Monday, March 28, 2005
I finished Jarhead: A Marine's Chronicle of the Gulf War and Other Battles by Anthony Swafford. It's very from-the-gut, dark, and doesn't pull any punches. It tells of the author's unwavering drive to become a Marine and of the reality of the hell of actually BEING one and living through a war that wasn't a war out in the desert.
The book doesn't offer up any excuses, it doesn't really give you any trivial information, and it doesn't really give up any deep insights. It simply tells of what it was like, what the other Marines were like, some things he thought of during the things he went through and tells factually the things he saw and did, letting the reader take everything for what it is. War. Meaningless war. Neither pro nor anti anything. Gives you a lot to think about.
I liked the matter-of-factness of the book - makes it a balanced read for people both pro and anti war. War is what it is and this was one man's experience of it. Kind of makes my stomach lurch whenever I read a "Semper Fi" bumper sticker, though. Urgh.
Friday, March 18, 2005
The Radioactive Boy Scout - The True Story of a Boy and His Backyard Nuclear Reactor by Ken Silverstein
I just read this book yesterday, got it out of the library and finished it the same day, which is something for me, as I usually take my time with books. But I HAD to know what happened to David Hahn, the teen who attempted to build a model nuclear breeder reactor in a potting shed in his backyard in Detroit in the 90's.
I've always had a strange fascination with radioactivity, both the facts and the fantasy of it. I don't know why; in reality it scares the bejeebers out of me yet I find information and stories about it really interesting. The history of Chernobyl, the Bikini Atol, the tests in Nevada. Post-apocalyptic fiction, particulary post nuclear-apocalyptic stories, I can't get enough of - like Z for Zachariah. The "Fallout" RPG games - getting to BE a character in this neo-retro post apocalyptic nuclear world. Films, no matter how cheesy - "The Postman", "Mad Max", the one realistic film that was made to scare people about nuclear destruction that follows some individuals trying to survive after a nuclear attack whose name I always forget...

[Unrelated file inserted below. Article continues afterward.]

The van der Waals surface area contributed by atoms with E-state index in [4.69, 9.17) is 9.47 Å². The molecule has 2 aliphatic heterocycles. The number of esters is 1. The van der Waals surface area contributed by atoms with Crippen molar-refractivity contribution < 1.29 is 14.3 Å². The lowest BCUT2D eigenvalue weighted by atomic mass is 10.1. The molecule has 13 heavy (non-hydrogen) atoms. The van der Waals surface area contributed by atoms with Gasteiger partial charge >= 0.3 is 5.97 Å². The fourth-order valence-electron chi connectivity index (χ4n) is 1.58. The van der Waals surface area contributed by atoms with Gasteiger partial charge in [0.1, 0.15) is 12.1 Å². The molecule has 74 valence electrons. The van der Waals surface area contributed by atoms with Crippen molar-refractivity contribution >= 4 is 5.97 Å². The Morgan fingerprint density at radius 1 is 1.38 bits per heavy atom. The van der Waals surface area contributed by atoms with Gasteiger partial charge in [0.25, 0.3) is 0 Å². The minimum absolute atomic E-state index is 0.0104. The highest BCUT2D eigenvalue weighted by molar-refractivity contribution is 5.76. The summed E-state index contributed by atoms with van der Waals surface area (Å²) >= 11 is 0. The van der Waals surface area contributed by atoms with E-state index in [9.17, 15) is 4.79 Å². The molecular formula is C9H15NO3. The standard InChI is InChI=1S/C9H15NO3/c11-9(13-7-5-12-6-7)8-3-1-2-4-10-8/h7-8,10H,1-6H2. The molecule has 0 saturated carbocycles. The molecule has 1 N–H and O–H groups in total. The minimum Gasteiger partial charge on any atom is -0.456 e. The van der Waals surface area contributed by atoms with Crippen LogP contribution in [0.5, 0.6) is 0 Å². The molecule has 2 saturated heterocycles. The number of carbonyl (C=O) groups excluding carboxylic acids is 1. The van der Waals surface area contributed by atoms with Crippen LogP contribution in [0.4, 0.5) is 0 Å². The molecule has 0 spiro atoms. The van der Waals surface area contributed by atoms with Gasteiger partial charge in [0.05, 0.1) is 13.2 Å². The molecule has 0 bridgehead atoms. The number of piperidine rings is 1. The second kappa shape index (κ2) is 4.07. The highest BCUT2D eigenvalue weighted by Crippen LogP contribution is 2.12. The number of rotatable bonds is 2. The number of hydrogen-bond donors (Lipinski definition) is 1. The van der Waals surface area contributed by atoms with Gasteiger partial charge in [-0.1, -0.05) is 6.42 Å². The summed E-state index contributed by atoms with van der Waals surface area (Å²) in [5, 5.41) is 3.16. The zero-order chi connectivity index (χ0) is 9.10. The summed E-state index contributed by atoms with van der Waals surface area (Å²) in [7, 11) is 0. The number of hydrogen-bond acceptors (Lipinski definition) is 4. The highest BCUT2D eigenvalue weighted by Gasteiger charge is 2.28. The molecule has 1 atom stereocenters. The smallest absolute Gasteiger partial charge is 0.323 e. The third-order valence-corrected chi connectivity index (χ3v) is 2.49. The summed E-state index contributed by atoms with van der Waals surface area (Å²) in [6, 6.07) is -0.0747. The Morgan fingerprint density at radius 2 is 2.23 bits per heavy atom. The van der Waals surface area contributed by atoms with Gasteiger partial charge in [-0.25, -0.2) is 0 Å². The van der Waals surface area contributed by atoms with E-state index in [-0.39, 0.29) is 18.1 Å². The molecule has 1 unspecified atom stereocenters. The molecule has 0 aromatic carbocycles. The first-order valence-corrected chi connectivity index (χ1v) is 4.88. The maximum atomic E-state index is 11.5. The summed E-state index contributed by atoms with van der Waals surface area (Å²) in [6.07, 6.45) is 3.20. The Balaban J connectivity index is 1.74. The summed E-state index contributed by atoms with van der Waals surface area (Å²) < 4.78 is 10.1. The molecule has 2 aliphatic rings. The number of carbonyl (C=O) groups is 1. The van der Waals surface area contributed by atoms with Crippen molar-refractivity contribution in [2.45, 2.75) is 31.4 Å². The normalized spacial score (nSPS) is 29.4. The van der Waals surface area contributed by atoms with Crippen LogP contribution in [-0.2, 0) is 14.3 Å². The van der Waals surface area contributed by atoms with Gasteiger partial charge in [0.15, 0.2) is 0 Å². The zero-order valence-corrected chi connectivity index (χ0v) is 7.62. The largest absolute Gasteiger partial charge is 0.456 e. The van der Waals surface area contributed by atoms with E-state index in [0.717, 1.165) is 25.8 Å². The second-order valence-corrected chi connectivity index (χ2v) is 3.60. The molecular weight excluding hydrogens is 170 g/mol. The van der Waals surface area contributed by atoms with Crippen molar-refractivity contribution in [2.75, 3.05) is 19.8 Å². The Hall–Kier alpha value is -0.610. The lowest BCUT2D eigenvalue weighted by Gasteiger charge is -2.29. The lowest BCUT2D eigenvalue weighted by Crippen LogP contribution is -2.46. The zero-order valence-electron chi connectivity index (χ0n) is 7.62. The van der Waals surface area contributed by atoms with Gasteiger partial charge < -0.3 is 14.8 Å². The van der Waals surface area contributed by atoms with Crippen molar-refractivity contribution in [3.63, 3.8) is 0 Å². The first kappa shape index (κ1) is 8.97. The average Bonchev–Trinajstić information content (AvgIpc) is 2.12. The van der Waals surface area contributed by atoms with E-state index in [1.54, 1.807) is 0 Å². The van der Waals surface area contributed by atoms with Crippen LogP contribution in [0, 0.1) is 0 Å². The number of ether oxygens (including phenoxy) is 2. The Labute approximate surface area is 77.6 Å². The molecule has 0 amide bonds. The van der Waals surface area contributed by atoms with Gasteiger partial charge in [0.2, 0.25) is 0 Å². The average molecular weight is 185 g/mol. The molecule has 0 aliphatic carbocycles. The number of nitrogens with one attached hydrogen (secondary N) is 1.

And what makes this book even better/scarier is that it really HAPPENED.
The book was written by an investigative reporter and doesn't just tell David Hahn's story, how he managed to build something that generated extremely large amounts of radiation levels measurable from several blocks away - it also tells us the history of radioactive materials and their scientific discoveries and uses and the history of the damaging effects various radioactive materials have caused. It tells us about how the government put a happy face on atomic energy and how it was this very out-of-date information that under-informed David enough to go through with much of his experimenting. Lastly, the book details David's family life and how he was able to get away with so much with so little supervision. It's absolutely stunning and really amazing. This teenager was a chemistry genius who was figured out how to procure all kinds of highly restricted radioactive material -- and it's not an evil genius story, just a kid obsessed with a project whose consequences he never really thought about or informed himself about.
Anyway. Good read - I'm not a chemistry buff and the technical stuff was written so I could understand it but without talking down to its audience. And you really feel for David - if only his parents were more supportive, etc.